On 25 October 2012 21:20:20 Thomas Bächler wrote:
Am 25.10.2012 20:45, schrieb Ivan Shapovalov:
Add a unit file and statically install it to sleep.target.wants since "netcfg all-suspend" / "netcfg all-resume" are no-ops when no netcfg profiles are activated so they are safe to invoke every time.
diff --git a/systemd/netcfg-suspend.service b/systemd/netcfg-suspend.service new file mode 100644 index 0000000..c4ad1a9 --- /dev/null +++ b/systemd/netcfg-suspend.service @@ -0,0 +1,10 @@ +[Unit] +Description=Suspend netcfg profiles upon sleep +PartOf=sleep.target
+[Service] +Type=oneshot +RemainAfterExit=yes +ExecStart=/usr/bin/netcfg all-suspend +ExecStop=/usr/bin/netcfg all-resume +KillMode=none
I don't like this at all. When you have a profile that runs processes (wpa_supplicant, dhcp client), they run within the correct systemd unit that belongs to the profile.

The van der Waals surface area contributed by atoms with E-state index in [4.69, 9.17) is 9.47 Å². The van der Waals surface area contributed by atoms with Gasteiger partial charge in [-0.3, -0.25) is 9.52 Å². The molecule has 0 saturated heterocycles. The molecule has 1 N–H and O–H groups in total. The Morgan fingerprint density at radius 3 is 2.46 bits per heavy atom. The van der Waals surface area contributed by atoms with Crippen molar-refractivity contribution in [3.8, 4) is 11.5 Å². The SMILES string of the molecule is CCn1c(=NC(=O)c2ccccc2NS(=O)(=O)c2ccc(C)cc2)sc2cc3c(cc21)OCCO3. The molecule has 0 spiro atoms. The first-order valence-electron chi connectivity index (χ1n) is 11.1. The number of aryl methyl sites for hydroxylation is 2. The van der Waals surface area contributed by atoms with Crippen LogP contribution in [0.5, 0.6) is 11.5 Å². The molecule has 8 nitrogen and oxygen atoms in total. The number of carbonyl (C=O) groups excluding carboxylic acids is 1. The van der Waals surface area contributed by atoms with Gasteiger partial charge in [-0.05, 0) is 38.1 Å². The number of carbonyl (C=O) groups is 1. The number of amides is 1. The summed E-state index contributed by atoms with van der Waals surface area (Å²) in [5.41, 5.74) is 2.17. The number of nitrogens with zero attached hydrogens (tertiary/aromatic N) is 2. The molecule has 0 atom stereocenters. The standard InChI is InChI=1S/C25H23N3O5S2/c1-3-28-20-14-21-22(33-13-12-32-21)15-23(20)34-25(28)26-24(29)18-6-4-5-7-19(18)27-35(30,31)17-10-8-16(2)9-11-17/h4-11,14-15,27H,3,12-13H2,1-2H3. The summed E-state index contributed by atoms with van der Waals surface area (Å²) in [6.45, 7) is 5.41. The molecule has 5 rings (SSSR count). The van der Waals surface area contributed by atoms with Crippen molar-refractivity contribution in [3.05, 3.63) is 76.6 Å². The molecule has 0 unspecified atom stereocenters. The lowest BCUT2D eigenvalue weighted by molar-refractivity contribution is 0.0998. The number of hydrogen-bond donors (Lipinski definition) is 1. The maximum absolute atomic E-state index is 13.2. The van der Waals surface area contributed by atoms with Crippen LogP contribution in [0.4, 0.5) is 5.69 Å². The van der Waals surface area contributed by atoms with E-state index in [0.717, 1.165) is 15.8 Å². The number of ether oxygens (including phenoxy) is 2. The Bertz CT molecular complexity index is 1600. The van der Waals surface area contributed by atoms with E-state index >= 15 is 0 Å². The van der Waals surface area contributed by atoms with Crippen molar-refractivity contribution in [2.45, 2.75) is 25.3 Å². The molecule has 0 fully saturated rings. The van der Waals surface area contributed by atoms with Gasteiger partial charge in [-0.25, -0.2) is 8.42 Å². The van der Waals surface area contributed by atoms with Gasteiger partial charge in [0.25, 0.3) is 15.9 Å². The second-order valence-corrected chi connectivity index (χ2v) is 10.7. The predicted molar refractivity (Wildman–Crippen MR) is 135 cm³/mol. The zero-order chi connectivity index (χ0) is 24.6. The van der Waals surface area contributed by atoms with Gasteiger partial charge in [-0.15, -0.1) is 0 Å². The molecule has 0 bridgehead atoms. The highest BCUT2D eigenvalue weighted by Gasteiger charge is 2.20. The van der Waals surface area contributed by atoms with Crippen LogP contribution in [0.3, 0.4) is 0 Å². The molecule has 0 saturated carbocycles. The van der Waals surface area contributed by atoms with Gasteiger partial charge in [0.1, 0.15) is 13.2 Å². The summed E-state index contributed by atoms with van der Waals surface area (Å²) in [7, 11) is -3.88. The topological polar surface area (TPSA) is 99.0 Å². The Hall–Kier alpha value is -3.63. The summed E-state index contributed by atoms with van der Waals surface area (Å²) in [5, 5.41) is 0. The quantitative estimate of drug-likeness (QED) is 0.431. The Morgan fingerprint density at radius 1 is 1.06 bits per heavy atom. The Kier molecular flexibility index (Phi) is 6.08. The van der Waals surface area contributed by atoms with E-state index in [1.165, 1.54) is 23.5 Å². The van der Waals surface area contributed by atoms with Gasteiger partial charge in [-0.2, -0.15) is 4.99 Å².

With this unit, after suspend, the processes will belong to the unit of the suspend service. This removes all the knowledge that systemd has over which processes belong to which service.
As witnessed by my patches yesterday, I am currently in the process of trying to make systemd integration of netcfg better, this is clearly a step back.
Yes, you are right here...
I am unsure how systemd's sleep target works, but wouldn't it be a matter of simply having Conflicts=sleep.target in the systemd units to make this work right?
It's not so simple. 1) "Conflicts=" is one-directional: it does not restart stopped units. 2) This will not have any effect on profiles started with "netcfg <profile>" instead of "systemctl start netcfg-profile-<profile>.service".